Tuesday, 26 June 2012

The Rewrite


I thought about this earlier, and I just wanted to share my thoughts on it, especially since it is something I’ve considered in the past. 

A few hours ago I was sketching, and I realised I needed to start all over. This was infuriating because I’d already invested a lot of time in the current sketch. It was a sketch I’d attempted – and failed – previously, so my thoughts in regards to starting over were nebulous to say the least. However, I decided to go through with it, and in the end I had a much better final product.

Rewrites are like this. They are a massive pain. When you’ve spent hours upon hours crafting a manuscript, the realisation that there’s nothing left to do but rewrite is horrifying. It makes you want to give it all up, to leave the unfinished project where it is and not return. It’s adding more work to a piece which seems never-ending, and that’s tough. 

Despite this, I do think rewrites can be necessary and they are beneficial. If it’s gotten to the point where mere editing cannot fix your novel, then there is a clear problem. Even when sometimes it’s hard to distinguish the exact cause of that problem, I think rewrites allow you to rediscover the plot and really deeply examine your novel in a way you might not have done before. It gets to the crux of the matter and allows you to categorically say: this is not working.

Ultimately, it makes you a better writer, a better editor, and even if it is infuriating, it can actually ignite your passion. If you didn’t feel passionate about your novel, you probably wouldn’t have resorted to a rewrite in the first place.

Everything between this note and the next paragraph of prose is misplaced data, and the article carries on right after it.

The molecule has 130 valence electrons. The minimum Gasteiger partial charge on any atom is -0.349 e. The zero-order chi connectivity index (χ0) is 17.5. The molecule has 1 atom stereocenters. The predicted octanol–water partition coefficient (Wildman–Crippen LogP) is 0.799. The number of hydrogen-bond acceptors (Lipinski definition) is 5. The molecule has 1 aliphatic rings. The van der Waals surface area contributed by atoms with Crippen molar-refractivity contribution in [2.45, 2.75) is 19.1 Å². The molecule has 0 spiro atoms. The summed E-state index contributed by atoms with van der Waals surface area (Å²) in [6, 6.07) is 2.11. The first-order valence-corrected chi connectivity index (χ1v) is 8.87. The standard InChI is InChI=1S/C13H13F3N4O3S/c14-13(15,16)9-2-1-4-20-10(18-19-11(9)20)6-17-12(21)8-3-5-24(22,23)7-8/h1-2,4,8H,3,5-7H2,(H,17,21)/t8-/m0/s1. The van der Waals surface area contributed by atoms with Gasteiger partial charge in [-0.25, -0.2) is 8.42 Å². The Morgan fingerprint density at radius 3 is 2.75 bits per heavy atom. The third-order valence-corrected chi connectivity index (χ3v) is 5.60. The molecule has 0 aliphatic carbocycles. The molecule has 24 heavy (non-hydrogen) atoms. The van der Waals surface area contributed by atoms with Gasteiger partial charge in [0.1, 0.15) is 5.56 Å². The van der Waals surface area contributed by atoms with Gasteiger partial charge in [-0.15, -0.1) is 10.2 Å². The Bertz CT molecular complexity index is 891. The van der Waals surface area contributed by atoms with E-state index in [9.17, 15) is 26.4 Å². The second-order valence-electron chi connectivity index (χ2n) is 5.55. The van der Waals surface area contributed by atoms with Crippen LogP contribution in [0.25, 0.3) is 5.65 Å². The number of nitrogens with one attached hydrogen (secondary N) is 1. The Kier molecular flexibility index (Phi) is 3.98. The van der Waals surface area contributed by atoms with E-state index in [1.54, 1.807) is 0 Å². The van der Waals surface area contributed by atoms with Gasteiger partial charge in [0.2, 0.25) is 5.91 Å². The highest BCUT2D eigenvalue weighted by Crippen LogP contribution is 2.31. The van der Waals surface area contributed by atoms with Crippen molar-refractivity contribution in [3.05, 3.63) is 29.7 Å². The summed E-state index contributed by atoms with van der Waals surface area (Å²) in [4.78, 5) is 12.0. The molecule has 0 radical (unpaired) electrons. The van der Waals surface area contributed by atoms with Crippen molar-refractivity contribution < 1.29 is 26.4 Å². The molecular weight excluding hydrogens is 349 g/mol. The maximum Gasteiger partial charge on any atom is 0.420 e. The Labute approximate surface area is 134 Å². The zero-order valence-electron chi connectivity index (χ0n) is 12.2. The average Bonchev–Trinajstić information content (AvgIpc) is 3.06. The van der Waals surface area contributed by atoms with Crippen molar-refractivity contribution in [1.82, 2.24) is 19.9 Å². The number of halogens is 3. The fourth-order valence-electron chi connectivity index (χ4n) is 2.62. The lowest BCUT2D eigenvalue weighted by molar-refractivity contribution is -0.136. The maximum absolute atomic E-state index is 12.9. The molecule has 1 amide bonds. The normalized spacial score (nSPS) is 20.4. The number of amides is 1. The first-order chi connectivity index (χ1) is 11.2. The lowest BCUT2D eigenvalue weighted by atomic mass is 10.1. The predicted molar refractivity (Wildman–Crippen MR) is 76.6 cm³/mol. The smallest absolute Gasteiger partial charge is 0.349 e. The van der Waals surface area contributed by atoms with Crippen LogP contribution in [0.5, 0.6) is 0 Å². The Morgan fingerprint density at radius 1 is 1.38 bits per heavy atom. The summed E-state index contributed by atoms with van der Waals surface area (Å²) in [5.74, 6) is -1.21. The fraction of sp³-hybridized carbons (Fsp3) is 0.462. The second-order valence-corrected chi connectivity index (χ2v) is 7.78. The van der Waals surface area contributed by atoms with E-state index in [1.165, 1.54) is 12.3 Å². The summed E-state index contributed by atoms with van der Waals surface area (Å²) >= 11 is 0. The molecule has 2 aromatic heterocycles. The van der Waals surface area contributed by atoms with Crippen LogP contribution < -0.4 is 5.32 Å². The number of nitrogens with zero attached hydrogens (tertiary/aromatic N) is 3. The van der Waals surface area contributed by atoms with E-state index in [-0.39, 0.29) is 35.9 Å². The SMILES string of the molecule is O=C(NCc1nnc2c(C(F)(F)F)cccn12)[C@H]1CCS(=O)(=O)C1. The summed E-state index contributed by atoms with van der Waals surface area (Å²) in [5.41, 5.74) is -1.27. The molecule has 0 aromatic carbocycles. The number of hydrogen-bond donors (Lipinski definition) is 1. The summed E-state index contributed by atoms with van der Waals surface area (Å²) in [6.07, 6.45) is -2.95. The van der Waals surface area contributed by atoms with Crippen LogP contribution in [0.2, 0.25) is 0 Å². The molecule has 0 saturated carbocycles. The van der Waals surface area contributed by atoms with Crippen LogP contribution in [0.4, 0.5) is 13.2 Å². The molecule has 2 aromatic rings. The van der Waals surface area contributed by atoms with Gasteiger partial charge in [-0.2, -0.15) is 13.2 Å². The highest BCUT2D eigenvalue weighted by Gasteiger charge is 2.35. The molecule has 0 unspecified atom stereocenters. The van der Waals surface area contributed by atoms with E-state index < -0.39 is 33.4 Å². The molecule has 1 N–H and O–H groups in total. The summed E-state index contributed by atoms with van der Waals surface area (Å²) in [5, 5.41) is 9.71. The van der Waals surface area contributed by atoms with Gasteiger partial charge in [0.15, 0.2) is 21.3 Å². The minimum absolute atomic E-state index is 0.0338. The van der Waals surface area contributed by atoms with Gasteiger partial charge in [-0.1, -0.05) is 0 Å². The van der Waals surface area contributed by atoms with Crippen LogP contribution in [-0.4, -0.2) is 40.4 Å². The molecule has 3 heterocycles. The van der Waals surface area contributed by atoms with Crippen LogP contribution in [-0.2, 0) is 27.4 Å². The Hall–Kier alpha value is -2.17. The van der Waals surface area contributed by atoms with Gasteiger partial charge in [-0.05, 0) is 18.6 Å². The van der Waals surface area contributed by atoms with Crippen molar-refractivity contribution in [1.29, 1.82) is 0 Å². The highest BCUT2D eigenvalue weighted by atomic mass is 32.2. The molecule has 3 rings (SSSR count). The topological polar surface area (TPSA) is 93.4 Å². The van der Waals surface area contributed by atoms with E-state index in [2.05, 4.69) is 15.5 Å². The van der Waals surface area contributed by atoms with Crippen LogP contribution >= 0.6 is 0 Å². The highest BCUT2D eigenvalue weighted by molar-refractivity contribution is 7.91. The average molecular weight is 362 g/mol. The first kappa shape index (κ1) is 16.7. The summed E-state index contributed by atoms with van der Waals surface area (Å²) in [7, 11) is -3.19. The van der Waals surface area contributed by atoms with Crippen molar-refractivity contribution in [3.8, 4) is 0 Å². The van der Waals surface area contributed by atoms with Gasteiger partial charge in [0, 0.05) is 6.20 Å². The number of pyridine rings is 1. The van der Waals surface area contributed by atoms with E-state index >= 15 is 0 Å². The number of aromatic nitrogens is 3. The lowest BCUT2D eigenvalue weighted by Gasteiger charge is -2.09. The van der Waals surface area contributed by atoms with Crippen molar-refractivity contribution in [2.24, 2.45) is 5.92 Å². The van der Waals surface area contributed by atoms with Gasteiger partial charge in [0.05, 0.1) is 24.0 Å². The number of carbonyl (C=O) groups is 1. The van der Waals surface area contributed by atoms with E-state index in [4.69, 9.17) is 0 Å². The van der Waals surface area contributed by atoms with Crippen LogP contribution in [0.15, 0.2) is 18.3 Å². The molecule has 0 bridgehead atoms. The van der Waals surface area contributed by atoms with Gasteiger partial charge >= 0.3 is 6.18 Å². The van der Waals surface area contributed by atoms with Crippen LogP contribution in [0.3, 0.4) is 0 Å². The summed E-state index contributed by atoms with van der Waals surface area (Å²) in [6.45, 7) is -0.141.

Although it doesn’t seem like it, a lot of authors have undergone this very same feeling. Maggie Stiefvater, Kristin Cashore and Natalie Whipple (soon to be published!) to name a few. Rewrites can play a big part in the process, and they are more common than you’d think. 

So the next time you’re in this situation, take a step back, breathe, and consider what is truly best for your novel. If you believe that is a rewrite, then by all means go for it. The rewrite may be tough, but I think that in the end, like karma, you’ll be rewarded for the extra effort.

Have you ever had to rewrite? If not, do you think you could if it came down to the choice of rewriting or giving up?

4 comments:

  1. This is a great post! I have been there often, and sometimes I love rewrites, other times I hate them. But you're right, they are a key part of the writing process and help immensly in a lot of ways. I have just started rewriting a manuscript completely, because I've decided (in my infinite wisdom) that it would be better in first person instead of third. It's tough and it's going to be a long process, but in the end the story is going to benefit a lot from it, so it will be worth it :)
    Good luck with the sketch!

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    1. Thank you! I agree, there's is a big love/hate relationship between rewrites. Well at least you've picked that up now instead of going through a long editing process beforehand, and if it helps make your manuscript better, go for it! That's a great attitude to have; it's better to be happy thinking about the consequences of a rewrite than be angry about the amount of effort it will take to do. Thanks, and very good luck with the rewrite!

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  2. I completely agree. I had 48K of my novel written, and in mid-April decided to start over. It was definitely infuriating, but now I'm up to 56K in the rewrite and what I have is infinitely better. LOTS of work, but well worth it!

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    1. That's great, Amanda! I'm so glad the rewrite worked out for you. It's hard to do, but once you start I really do believe it's a very rewarding process. I hope everything goes well with it in the future, and thanks for visiting!

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